The Orthodox Union’s man in Washington, Nathan Diament, explains in the Jewish Press why the organization decided not to oppose a resolution at the JCPA Plenum backing a two-state solution, even though the O.U. has been raising serious concerns regarding negotiations with the Palestinians:
The OU delegation succeeded in having this resolution call on American Jewry to “support the Government of Israel’s insistence that the Palestinian Authority recognize Israel as a Jewish State.” We also succeeded in defeating an amendment by the Reform movement’s delegation to call on American Jewry to view Israeli settlements as “impediments to peace” with the Palestinians.
The OU delegation failed to block the resolution’s call for American Jewry to support an Israeli government’s willingness to make concessions on Jerusalem and, as has been widely reported, we failed to remove the resolution’s call for American Jewry to support the “two state solution” to the Israeli-Palestinian conflict.
The OU delegation was able to insert into this latter portion of the resolution a statement that recognizes that Israel’s offers to engage in peaceful negotiations with the Palestinians has “been met, time after time, by violence, incitement and terror.” In a nightmarish turn of events, this statement would be fulfilled once again in Jerusalem ten days later in the murderous attack at Yeshivat Mercaz HaRav.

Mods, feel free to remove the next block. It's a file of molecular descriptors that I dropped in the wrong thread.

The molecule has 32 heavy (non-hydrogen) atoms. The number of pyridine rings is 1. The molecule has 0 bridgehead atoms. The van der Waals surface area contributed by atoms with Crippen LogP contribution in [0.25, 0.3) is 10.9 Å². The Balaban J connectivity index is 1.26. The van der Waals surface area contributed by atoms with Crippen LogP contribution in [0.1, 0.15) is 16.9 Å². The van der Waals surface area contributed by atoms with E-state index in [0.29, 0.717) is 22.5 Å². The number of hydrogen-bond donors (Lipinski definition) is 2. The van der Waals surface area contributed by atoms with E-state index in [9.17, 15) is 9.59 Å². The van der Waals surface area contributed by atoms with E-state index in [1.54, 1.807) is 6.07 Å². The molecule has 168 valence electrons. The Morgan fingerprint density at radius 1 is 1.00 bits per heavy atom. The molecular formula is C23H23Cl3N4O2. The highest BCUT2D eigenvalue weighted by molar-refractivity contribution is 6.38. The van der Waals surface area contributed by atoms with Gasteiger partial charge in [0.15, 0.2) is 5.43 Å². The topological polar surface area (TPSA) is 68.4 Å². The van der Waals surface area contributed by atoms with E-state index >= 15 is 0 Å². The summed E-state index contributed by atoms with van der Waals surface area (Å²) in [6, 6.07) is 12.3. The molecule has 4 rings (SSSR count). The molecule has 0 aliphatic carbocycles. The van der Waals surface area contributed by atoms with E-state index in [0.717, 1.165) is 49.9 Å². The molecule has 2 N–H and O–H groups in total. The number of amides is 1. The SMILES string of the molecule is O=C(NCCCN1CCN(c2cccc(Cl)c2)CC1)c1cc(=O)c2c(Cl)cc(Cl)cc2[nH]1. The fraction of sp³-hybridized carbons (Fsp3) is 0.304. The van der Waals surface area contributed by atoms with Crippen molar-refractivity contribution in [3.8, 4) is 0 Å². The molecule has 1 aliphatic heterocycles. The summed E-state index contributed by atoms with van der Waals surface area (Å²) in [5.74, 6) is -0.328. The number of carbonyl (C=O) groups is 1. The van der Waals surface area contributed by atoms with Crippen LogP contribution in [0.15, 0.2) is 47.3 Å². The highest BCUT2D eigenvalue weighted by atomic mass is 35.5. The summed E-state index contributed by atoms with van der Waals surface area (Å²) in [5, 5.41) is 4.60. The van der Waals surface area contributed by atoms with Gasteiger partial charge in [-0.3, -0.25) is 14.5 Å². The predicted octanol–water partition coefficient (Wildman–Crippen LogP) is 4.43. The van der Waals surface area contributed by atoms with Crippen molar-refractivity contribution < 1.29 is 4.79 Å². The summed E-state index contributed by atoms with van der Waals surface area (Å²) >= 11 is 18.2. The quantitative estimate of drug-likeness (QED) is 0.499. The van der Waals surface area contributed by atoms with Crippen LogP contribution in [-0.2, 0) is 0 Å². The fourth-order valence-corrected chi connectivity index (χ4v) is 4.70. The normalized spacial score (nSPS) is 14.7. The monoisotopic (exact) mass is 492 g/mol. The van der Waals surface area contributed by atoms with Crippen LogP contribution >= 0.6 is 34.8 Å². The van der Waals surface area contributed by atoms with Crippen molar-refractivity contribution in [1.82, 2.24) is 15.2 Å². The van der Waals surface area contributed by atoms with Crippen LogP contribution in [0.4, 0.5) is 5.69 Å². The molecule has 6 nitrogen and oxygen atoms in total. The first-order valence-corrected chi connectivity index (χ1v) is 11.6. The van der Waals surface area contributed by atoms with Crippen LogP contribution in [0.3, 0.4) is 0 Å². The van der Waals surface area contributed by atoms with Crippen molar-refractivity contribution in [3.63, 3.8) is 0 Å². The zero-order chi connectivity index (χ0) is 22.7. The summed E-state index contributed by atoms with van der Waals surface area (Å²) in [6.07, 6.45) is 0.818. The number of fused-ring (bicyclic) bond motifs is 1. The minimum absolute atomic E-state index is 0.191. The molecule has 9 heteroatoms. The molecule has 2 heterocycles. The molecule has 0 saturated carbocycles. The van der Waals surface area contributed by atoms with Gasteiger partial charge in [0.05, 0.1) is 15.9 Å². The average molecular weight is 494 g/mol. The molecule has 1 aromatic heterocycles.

(Deeply disturbing as well is that even had this tragic event occurred prior to the debate at JCPA over this resolution, it is likely that the call for support of the “two state solution” would have still been adopted. The majority of American Jewish organizations and their representatives automatically support the policies of the Israeli government – which remains, at least theoretically, committed to the “two state solution,” even in the face of such heinous attacks.)
When the resolution came to a final vote containing the mixed set of results listed above, the OU delegation abstained from voting yea or nay, but announced that, in keeping with JCPA procedure, the OU would file a dissent from the portions of the resolution with which we disagree.
The rationale for this action is that it does not put the OU in the position of voting against the provisions of the resolution we support, yet permits the OU to explicitly differ with those we object to, such as the call for American support for the “two state solution.”
It’s perhaps obvious but worth noting that if the O.U. was willing to risk drawing more attention to it’s handling of the resolution, than it must have already been feeling some heat from its constituents. Here is the O.U.’s dissenting statement.